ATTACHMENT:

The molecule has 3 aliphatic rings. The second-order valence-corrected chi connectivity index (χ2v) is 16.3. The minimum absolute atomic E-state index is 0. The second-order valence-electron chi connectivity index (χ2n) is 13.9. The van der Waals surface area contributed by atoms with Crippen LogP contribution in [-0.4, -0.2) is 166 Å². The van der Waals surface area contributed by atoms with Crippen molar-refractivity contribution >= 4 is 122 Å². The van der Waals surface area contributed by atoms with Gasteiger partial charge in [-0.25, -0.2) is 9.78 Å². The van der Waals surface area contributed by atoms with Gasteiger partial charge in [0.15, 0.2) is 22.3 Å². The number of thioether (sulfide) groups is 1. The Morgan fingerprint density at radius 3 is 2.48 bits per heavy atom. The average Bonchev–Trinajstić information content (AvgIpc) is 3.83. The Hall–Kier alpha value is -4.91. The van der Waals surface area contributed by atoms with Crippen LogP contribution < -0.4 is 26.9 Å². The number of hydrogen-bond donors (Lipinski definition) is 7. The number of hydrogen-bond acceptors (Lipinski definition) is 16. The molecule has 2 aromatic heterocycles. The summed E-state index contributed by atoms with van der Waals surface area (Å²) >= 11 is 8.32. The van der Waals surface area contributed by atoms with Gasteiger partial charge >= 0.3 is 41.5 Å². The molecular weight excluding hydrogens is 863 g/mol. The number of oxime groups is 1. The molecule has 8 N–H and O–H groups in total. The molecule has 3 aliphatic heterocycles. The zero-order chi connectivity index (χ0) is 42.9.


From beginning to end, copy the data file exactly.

The molecule has 3 aliphatic rings. The second-order valence-corrected chi connectivity index (χ2v) is 16.3. The minimum absolute atomic E-state index is 0. The second-order valence-electron chi connectivity index (χ2n) is 13.9. The van der Waals surface area contributed by atoms with Crippen LogP contribution in [-0.4, -0.2) is 166 Å². The van der Waals surface area contributed by atoms with Crippen molar-refractivity contribution >= 4 is 122 Å². The van der Waals surface area contributed by atoms with Gasteiger partial charge in [-0.25, -0.2) is 9.78 Å². The van der Waals surface area contributed by atoms with Gasteiger partial charge in [0.15, 0.2) is 22.3 Å². The number of thioether (sulfide) groups is 1. The Morgan fingerprint density at radius 3 is 2.48 bits per heavy atom. The average Bonchev–Trinajstić information content (AvgIpc) is 3.83. The Hall–Kier alpha value is -4.91. The van der Waals surface area contributed by atoms with Crippen LogP contribution < -0.4 is 26.9 Å². The number of hydrogen-bond donors (Lipinski definition) is 7. The number of hydrogen-bond acceptors (Lipinski definition) is 16. The molecule has 2 aromatic heterocycles. The summed E-state index contributed by atoms with van der Waals surface area (Å²) >= 11 is 8.32. The van der Waals surface area contributed by atoms with Gasteiger partial charge >= 0.3 is 41.5 Å². The molecular weight excluding hydrogens is 863 g/mol. The number of oxime groups is 1. The molecule has 8 N–H and O–H groups in total. The molecule has 3 aliphatic heterocycles. The zero-order chi connectivity index (χ0) is 42.9.